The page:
This theory is increasingly being applied to software development, particularly by proponents of continuous integration. Basically, if you skip the small stuff, it rapidly becomes big stuff. Ignore a small bug and all of a sudden you'll have a lot of bugs - leading to the "whoa! That's an impossible bug list!" scenario. Ignore a failed build and eventually you won't be able to reliably build at all. This concept also goes under the term "technical debt". Basically, being a little behind with the "nice to haves" (refactoring, test coverage, etc) isn't too noticeable, but being a little behind often leads to being farther behind, and then big things start to fall apart.
I think it's a great ideal to say that we won't tolerate "broken windows". If a build fails, the top priority is to fix it. If a bug occurs, the top priority is to fix it rather than finish this other new feature.
At some level a zero tolerance policy is unrealistic. Sometimes a build will fail, and the whole team will be in the middle of a major client issue. You just can't look at the build right then. Sometimes you can't do a code review because too many team members are on vacation and you can't get enough fresh eyes on it - so it has to wait a week. And that's okay, as long as you recognize it, account for it, and build in time to catch up.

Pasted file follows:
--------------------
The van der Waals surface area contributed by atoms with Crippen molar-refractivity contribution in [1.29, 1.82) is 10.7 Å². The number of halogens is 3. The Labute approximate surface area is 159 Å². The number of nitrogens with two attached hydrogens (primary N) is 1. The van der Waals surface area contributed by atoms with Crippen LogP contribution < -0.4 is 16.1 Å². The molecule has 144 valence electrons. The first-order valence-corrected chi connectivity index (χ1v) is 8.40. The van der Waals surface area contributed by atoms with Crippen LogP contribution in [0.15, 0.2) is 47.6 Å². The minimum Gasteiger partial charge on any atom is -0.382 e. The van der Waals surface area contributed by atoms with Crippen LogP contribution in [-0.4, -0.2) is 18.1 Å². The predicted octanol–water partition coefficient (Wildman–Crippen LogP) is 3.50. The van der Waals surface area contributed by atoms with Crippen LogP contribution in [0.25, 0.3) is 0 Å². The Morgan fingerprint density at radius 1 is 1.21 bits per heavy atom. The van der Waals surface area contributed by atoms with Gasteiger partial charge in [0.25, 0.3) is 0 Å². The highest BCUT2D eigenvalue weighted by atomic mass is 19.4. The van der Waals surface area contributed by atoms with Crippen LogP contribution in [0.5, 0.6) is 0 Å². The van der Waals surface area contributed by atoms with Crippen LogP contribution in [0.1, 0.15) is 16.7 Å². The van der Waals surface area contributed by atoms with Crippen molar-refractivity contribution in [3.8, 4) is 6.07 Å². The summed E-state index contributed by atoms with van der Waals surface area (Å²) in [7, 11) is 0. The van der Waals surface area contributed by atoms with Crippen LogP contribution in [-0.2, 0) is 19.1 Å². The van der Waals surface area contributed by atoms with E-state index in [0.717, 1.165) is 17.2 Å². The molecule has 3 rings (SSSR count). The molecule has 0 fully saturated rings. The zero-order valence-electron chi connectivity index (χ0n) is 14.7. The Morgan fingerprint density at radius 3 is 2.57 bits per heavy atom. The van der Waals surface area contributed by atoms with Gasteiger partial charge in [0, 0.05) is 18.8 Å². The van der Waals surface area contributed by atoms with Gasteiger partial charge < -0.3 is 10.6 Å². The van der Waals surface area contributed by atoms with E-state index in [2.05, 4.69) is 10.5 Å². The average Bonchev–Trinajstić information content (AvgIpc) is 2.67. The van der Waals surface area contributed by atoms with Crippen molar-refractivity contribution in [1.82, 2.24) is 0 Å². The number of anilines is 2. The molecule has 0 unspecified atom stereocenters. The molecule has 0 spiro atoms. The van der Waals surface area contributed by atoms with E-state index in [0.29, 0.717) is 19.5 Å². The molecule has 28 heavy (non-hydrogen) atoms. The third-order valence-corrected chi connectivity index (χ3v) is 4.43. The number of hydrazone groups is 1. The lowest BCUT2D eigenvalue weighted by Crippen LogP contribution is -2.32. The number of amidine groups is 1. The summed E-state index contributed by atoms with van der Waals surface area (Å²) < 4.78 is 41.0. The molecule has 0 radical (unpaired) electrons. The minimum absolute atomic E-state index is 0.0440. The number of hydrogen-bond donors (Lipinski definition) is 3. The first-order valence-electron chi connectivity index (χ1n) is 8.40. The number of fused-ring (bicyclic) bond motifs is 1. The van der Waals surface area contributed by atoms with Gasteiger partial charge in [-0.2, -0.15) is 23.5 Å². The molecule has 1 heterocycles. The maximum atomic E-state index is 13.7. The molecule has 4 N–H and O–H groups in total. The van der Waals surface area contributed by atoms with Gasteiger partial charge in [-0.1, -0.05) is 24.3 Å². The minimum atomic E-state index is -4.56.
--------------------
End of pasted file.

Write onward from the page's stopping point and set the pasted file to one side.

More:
So, to stretch our metaphor to the limit, what are the software broken windows, and what is just a bit of dirty glass? When is something really a big problem, and when is it just something to keep an eye on and not let it get worse?
These are the things that shouldn't be allowed to continue for longer than some very small period of time.
- Failing builds
- Tests that don't even run
- Checking in without code review
- Checking in without running tests
These are the things that will bite you in the end, but they're not emergencies. As long as you're regularly going back and cleaning them up, it's okay to let these slip for a little while.
- Build warnings
- A few failing tests in edge cases
- Checking in without pairing (we're in an XP shop. As long as we're code reviewing, we're doing okay. But pairing is more desirable.)
I suspect this will be a bit controversial, but I'd rather have a way to handle our imperfections than to simply state that we're just going to have to be perfect. An easy summary:
broken windows = BAD. Get in your car and go buy a new window now.
dirty glass = GONNA HAPPEN. Just make sure your regular chores list includes washing the glass, and that you're actually doing your chores.
* Sorry, this metaphor got pretty darn strained, but I think it's still holding together!